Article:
Thursday, July 12, 2012

Chocolate Croissant

Several years ago a dear friend sent us the gift of three months of croissant.  Sounds a bit odd, I know – that’s what I thought too -- but I figured they were worth a try.  After all, since the charming French owner of Au Fin Palais disappeared without a trace some years ago, the only suitable place to get my favorite pastry has been Paris.  The “thing” we call a croissant here in the States is bland, boring, tough, nearly tasteless and with greasy dough that refuses to flake as it should – it is a travesty to compare them to the heavenly French version. 

The gift croissant turned out to be very special.  You order them (gasp!) frozen through Williams Sonoma and they cost nearly an arm and a leg with shipping.  I’ve had to work out how reasonable they are compared to a plane ticket to Paris in order to justify stocking my freezer with them.  A little advance planning is required to enjoy them.  They must be left out overnight to rise, loosely covered with a piece of parchment paper before baking them in a hot oven. 

Just the smell of them baking is worth the cost – bringing to mind romance, little corner patisseries, bowls of fresh, strong coffee and leisurely walks along tree-lined boulevards.  It gets even better.  When you bite into one of the crisply browned confections you literally have to shake your head to clear the illusion that you are, indeed, in Paris.  They are that perfect combination of light on the outside, but chewy inside and they flake all over your plate and your now buttery fingers and lips.  Oh, and the chocolate (you were wise enough to order the chocolate, certainly) is dark and smooth and decadent!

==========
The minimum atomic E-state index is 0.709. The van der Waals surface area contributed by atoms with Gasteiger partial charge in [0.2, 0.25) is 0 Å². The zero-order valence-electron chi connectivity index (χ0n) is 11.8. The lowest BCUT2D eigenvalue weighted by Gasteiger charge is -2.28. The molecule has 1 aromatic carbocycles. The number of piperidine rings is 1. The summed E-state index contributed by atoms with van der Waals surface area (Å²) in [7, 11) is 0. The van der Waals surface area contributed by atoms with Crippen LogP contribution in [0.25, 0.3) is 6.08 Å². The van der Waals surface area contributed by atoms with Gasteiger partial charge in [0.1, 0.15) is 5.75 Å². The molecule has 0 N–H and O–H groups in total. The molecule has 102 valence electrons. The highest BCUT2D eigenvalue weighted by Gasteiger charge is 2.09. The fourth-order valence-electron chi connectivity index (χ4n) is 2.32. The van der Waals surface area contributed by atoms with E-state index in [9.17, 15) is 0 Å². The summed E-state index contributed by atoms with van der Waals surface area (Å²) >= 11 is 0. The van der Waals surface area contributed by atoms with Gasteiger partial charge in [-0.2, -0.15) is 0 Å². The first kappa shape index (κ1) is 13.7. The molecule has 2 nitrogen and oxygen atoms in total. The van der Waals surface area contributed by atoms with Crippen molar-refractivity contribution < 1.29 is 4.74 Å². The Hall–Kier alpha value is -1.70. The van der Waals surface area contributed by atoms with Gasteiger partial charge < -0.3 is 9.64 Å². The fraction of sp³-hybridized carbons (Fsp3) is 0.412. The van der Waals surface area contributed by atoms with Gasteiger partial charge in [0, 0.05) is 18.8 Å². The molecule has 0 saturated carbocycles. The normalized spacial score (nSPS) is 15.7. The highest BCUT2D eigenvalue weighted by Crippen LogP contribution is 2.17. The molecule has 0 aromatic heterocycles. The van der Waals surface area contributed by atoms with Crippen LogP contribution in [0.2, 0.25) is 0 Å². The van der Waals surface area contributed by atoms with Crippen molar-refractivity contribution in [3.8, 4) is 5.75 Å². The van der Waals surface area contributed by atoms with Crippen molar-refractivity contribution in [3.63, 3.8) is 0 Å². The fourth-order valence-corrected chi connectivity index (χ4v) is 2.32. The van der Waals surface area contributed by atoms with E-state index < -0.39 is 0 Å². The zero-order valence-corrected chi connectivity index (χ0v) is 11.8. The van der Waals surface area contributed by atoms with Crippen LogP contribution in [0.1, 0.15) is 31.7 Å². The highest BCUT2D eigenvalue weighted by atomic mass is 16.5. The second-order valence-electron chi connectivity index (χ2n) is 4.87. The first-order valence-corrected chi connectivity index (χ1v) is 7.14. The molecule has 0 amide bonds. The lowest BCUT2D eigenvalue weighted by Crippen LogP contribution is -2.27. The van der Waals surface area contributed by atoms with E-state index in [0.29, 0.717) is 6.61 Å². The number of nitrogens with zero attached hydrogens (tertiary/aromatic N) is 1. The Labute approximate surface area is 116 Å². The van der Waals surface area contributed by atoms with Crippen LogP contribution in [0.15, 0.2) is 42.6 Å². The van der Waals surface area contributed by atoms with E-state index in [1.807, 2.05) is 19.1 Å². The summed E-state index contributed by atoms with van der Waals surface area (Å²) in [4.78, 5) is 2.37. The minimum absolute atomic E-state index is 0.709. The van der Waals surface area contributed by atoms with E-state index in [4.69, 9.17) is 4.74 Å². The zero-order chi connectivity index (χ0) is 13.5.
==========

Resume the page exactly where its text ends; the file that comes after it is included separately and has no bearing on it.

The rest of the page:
All of that is marvelous and I’m always happy to share my favorite foods, but I’m not sure this story would have qualified as blog worthy until this weekend.  I had a houseguest, so I took two croissant from the freezer on Sunday night, covered them with parchment paper and left them to rise in the cool oven overnight in preparation for our breakfast the following morning.  I then promptly proceeded to forgot all about them through the next day and the day after that too, because we’d gotten busy and talked a lot and eaten out.  I didn’t remember the poor sad deflated little things until Tuesday night when I started dinner.  Surely, they were ruined!   I couldn’t bring myself to throw them away however…it was just too sad to contemplate…such a waste.  Since the oven was on anyway, after dinner I thought, what the hell?  Pop them in and see what happens.

Don’t ask me how it’s possible, but fifteen minutes later they came out of the oven light, flaky, buttery and oozing with chocolate as always.  Maybe not quite as good as usual, but anything that can withstand that amount of neglect and still make an impressive showing deserves notice.  We polished off our unplanned dessert and dreamed of Paris that night.

It only seems fair to share the Williams Sonoma link for croissant

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